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class selector

Working with HTML, authors may use the “period” notation (also known as "full stop", U+002E, .) as an alternative to the ~= notation when representing the class attribute. Thus, for HTML, div.value and div[class~=value] have the same meaning. The attribute value must immediately follow the full stop (.).

UAs may apply selectors using the period (.) notation in XML documents if the UA has namespace-specific knowledge that allows it to determine which attribute is the “class” attribute for the respective namespace. One such example of namespace-specific knowledge is the prose in the specification for a particular namespace (e.g. SVG 1.0 SVG11 describes the SVG class attribute and how a UA should interpret it, and similarly MathML 1.01 MATHML describes the MathML class attribute.)

CSS examples:

We can assign style information to all elements with class~="pastoral" as follows:

*.pastoral { color: green }  /* all elements with class~=pastoral */

or just

.pastoral { color: green }  /* all elements with class~=pastoral */

The following assigns style only to H1 elements with class~="pastoral":

H1.pastoral { color: green }  /* H1 elements with class~=pastoral */

Given these rules, the first H1 instance below would not have green text, while the second would:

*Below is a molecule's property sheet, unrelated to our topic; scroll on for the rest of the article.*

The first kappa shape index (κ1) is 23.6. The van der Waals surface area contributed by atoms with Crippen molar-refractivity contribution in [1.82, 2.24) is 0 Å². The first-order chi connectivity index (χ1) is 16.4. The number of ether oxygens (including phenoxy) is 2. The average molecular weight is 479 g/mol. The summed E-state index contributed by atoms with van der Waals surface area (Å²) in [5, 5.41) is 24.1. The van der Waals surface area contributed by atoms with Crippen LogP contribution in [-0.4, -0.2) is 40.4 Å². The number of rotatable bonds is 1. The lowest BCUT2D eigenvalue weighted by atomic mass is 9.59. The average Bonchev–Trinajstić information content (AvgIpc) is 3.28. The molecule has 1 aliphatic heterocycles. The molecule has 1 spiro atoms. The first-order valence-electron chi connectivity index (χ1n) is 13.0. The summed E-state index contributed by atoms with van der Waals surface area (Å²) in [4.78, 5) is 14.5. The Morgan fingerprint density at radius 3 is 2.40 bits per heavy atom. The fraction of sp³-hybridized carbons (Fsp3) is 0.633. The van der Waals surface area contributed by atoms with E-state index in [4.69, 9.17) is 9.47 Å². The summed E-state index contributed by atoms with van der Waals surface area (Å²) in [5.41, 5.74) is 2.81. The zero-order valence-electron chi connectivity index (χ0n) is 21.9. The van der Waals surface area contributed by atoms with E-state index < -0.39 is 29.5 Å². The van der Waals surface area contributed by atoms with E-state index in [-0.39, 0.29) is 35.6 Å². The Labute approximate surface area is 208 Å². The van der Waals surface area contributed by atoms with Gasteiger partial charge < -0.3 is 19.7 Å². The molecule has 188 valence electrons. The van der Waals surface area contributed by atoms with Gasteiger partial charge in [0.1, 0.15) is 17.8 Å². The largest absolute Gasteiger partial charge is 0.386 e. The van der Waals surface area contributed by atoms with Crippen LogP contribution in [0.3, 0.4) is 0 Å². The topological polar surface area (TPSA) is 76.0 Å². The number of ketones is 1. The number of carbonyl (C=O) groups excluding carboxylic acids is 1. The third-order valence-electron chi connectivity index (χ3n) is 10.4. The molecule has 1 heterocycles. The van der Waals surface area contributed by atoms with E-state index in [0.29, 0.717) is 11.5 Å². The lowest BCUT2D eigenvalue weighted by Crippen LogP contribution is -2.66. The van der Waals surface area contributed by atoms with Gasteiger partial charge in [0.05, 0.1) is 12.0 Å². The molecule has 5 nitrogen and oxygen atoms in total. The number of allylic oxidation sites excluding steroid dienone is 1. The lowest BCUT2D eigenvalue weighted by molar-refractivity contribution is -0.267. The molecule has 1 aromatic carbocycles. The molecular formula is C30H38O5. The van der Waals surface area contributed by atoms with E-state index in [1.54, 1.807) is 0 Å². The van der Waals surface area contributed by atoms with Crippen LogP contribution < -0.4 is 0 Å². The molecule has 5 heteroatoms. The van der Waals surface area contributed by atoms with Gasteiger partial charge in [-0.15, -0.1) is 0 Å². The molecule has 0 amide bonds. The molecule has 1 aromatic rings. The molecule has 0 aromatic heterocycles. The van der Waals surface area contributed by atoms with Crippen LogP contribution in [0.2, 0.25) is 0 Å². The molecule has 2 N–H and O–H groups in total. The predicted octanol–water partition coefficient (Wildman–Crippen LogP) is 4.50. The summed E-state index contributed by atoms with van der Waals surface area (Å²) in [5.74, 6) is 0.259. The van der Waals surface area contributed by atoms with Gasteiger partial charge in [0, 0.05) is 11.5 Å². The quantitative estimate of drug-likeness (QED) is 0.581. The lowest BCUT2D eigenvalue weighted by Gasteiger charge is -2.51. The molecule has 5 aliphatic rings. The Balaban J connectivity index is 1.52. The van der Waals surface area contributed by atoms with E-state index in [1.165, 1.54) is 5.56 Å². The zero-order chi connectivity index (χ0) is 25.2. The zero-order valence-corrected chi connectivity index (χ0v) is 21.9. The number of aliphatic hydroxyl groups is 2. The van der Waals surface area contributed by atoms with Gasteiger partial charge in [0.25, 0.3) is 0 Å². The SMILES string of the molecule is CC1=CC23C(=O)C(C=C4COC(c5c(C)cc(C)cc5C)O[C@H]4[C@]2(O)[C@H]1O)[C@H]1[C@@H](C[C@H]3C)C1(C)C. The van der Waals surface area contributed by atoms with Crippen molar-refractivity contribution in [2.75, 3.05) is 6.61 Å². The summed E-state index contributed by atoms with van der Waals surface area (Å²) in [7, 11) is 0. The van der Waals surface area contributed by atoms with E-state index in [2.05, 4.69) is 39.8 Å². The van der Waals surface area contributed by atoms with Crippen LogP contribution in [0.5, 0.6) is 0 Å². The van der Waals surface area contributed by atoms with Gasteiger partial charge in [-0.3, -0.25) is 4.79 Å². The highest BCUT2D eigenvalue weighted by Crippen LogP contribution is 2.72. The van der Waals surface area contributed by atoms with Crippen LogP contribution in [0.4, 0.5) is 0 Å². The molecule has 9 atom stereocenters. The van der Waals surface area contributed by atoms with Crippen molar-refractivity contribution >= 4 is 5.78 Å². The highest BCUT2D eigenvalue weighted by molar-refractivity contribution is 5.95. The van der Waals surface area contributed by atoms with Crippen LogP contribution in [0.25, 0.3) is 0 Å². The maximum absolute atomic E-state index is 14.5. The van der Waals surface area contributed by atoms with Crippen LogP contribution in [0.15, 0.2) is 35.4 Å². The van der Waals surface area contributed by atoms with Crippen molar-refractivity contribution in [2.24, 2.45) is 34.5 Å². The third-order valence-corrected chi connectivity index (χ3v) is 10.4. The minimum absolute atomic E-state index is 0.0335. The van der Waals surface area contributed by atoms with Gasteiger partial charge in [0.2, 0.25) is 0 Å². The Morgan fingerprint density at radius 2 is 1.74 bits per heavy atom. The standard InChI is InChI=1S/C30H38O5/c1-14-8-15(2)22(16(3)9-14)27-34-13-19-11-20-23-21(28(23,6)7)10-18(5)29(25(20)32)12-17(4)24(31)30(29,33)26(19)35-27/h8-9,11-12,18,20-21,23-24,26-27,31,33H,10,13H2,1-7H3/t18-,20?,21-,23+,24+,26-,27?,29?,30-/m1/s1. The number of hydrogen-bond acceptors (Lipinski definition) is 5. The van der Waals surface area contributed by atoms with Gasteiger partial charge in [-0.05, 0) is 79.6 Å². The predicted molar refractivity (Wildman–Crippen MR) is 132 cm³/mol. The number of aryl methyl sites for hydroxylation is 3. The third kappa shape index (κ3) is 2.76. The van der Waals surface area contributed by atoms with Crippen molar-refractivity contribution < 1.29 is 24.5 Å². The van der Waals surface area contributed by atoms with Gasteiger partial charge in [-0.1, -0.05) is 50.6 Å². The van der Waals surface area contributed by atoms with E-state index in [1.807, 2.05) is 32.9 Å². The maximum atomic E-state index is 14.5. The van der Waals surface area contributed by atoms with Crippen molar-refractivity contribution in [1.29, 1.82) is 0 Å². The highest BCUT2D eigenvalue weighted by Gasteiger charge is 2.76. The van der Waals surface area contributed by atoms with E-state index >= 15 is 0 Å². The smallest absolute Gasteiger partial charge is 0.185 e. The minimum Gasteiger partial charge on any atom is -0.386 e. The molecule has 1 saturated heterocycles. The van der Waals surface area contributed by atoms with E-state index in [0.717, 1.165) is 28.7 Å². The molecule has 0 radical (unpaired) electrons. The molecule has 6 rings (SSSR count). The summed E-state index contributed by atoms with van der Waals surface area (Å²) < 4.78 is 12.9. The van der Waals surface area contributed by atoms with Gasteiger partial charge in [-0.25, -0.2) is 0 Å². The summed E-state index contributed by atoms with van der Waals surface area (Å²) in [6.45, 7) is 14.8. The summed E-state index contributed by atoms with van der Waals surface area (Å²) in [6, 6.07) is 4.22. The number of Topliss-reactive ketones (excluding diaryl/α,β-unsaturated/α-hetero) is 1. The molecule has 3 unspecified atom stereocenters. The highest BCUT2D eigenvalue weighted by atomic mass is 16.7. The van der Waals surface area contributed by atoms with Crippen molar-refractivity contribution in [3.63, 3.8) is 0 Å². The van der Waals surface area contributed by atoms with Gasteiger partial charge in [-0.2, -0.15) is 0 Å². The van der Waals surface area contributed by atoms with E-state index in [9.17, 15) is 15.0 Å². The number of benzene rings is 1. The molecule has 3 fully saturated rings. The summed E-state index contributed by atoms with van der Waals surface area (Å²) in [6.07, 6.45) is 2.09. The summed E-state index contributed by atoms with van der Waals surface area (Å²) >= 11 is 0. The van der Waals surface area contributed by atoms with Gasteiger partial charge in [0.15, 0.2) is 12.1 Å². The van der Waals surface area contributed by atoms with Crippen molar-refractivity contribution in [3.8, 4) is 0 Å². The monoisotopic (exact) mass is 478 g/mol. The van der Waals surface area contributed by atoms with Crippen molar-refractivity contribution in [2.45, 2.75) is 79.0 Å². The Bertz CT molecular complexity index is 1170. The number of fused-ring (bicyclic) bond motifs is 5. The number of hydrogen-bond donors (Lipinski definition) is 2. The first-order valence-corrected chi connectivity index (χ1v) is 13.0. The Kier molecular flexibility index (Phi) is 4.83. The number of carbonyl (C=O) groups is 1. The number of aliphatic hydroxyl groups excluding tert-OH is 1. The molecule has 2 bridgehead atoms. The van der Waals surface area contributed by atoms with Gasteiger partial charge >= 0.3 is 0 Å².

<H1>Not green</H1>
<H1 class="pastoral">Very green</H1>

The following rule matches any P element whose class attribute has been assigned a list of whitespace-separated values that includes both pastoral and marine:

p.pastoral.marine { color: green }

This rule matches when class="pastoral blue aqua marine" but does not match for class="pastoral blue".

Note: Because CSS gives considerable power to the “class” attribute, authors could conceivably design their own “document language” based on elements with almost no associated presentation (such as DIV and SPAN in HTML) and assigning style information through the “class” attribute. Authors should avoid this practice since the structural elements of a document language often have recognized and accepted meanings and author-defined classes may not.

Note: If an element has multiple class attributes, their values must be concatenated with spaces between the values before searching for the class. As of this time the working group is not aware of any manner in which this situation can be reached, however, so this behavior is explicitly non-normative in this specification.